Dark Reading is part of the Informa Tech Division of Informa PLC

This site is operated by a business or businesses owned by Informa PLC and all copyright resides with them.Informa PLC's registered office is 5 Howick Place, London SW1P 1WG. Registered in England and Wales. Number 8860726.

Endpoint

4/15/2016
10:00 AM
Steve Zurier
Steve Zurier
Slideshows
Connect Directly
Twitter
RSS
E-Mail
50%
50%

How To Prepare For A DDoS Attack: 10 Steps

Like a hurricane or a flood, a DDoS is a crisis. Follow these 10 steps to prepare for an attack before it hits.
Previous
1 of 11
Next

Distributed denial of service (DDoS) attacks are scary. In a matter of minutes, they can shut down a network, service or website, costing companies millions of dollars.

A recent study by Corero Network Security found that while 34 percent of IT managers surveyed cited lost revenues as the most damaging consequence of a DDoS. Nearly half -- or 45 percent -- say loss of customer trust and confidence is their greatest concern.

When they first came on the scene 20 years ago, a DDoS -- which is when a large network of botnets overwhelm another system’s connection causing it to deny service to legitimate traffic – even threatened to take down the Internet itself.

That’s ancient history. Over time, vendors and service providers have developed products that help IT staffs better cope with the threat of a DDoS. But they come in waves and over the past year there has been an uptick in DDoS attacks.

“There have always been various waves of DDoS attacks, and we saw one toward the end of 2015,” says Barry Greene, CTO of Palo Alto-based GetIT, or Green Energy Technology & Infocommunications Technology.

Greene says that although we are currently experiencing a bit of a lull, now’s a good time to prepare for the next wave. He recently authored a white paper on preparing for a DDoS and spent some time talking with Dark Reading about strategies for defending against DDoS attacks. 

“Think of a DDoS as a crisis much like a hurricane or a flood,” Greene says. “You wouldn’t want to start preparing for a hurricane on the day of the event. The same holds true for a DDoS.”

 

Steve Zurier has more than 30 years of journalism and publishing experience, most of the last 24 of which were spent covering networking and security technology. Steve is based in Columbia, Md. View Full Bio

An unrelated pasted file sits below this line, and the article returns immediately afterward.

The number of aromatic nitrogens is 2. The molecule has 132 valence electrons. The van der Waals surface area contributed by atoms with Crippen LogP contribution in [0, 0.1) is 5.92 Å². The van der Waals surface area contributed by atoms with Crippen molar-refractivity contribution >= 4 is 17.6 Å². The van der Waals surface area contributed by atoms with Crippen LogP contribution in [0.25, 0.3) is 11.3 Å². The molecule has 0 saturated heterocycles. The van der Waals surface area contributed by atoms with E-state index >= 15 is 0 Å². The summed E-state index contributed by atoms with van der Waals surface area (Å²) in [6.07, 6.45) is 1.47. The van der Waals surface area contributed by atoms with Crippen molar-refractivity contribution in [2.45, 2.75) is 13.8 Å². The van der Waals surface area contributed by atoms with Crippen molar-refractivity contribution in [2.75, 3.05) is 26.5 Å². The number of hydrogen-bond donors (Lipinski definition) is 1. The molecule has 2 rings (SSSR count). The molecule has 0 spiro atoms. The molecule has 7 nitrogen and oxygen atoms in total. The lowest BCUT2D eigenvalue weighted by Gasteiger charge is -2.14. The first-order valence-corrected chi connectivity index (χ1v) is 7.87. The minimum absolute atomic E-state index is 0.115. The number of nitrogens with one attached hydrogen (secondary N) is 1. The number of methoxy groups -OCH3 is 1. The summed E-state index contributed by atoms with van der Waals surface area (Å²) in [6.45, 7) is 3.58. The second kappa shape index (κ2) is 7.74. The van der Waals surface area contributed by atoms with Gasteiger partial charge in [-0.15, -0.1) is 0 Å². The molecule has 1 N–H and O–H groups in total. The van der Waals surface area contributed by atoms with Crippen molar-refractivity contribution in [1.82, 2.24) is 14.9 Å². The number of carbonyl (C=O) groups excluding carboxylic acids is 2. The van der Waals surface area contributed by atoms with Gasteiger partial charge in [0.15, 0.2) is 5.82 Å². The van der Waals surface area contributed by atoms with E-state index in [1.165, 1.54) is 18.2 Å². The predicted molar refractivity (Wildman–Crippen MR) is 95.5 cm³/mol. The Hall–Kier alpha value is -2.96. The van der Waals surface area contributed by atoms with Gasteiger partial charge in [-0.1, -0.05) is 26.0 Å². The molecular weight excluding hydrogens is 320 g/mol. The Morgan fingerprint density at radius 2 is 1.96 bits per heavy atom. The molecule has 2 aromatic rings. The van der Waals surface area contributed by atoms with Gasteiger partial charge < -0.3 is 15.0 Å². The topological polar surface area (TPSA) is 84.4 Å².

Recommended Reading:

Previous
1 of 11
Next
Comment  | 
Print  | 
More Insights
Comments
Newest First  |  Oldest First  |  Threaded View
MatsS846
100%
0%
MatsS846,
User Rank: Apprentice
4/15/2016 | 4:25:33 PM
11FU
11 pageloads to read one text?

ELEVEN pages?


Yeah...keep it!
LordC623
100%
0%
LordC623,
User Rank: Strategist
4/15/2016 | 10:48:23 AM
No thanks
Oh, interesting story let's check this out.

 

*sees 11 image slide show*

 

*closes browser tab*
COVID-19: Latest Security News & Commentary
Dark Reading Staff 9/21/2020
Hacking Yourself: Marie Moe and Pacemaker Security
Gary McGraw Ph.D., Co-founder Berryville Institute of Machine Learning,  9/21/2020
Startup Aims to Map and Track All the IT and Security Things
Kelly Jackson Higgins, Executive Editor at Dark Reading,  9/22/2020
Register for Dark Reading Newsletters
White Papers
Video
Cartoon
Current Issue
Special Report: Computing's New Normal
This special report examines how IT security organizations have adapted to the "new normal" of computing and what the long-term effects will be. Read it and get a unique set of perspectives on issues ranging from new threats & vulnerabilities as a result of remote working to how enterprise security strategy will be affected long term.
Flash Poll
How IT Security Organizations are Attacking the Cybersecurity Problem
How IT Security Organizations are Attacking the Cybersecurity Problem
The COVID-19 pandemic turned the world -- and enterprise computing -- on end. Here's a look at how cybersecurity teams are retrenching their defense strategies, rebuilding their teams, and selecting new technologies to stop the oncoming rise of online attacks.
Twitter Feed
Dark Reading - Bug Report
Bug Report
Enterprise Vulnerabilities
From DHS/US-CERT's National Vulnerability Database
CVE-2020-25596
PUBLISHED: 2020-09-23
An issue was discovered in Xen through 4.14.x. x86 PV guest kernels can experience denial of service via SYSENTER. The SYSENTER instruction leaves various state sanitization activities to software. One of Xen's sanitization paths injects a #GP fault, and incorrectly delivers it twice to the guest. T...
CVE-2020-25597
PUBLISHED: 2020-09-23
An issue was discovered in Xen through 4.14.x. There is mishandling of the constraint that once-valid event channels may not turn invalid. Logic in the handling of event channel operations in Xen assumes that an event channel, once valid, will not become invalid over the life time of a guest. Howeve...
CVE-2020-25598
PUBLISHED: 2020-09-23
An issue was discovered in Xen 4.14.x. There is a missing unlock in the XENMEM_acquire_resource error path. The RCU (Read, Copy, Update) mechanism is a synchronisation primitive. A buggy error path in the XENMEM_acquire_resource exits without releasing an RCU reference, which is conceptually similar...
CVE-2020-25599
PUBLISHED: 2020-09-23
An issue was discovered in Xen through 4.14.x. There are evtchn_reset() race conditions. Uses of EVTCHNOP_reset (potentially by a guest on itself) or XEN_DOMCTL_soft_reset (by itself covered by XSA-77) can lead to the violation of various internal assumptions. This may lead to out of bounds memory a...
CVE-2020-25600
PUBLISHED: 2020-09-23
An issue was discovered in Xen through 4.14.x. Out of bounds event channels are available to 32-bit x86 domains. The so called 2-level event channel model imposes different limits on the number of usable event channels for 32-bit x86 domains vs 64-bit or Arm (either bitness) ones. 32-bit x86 domains...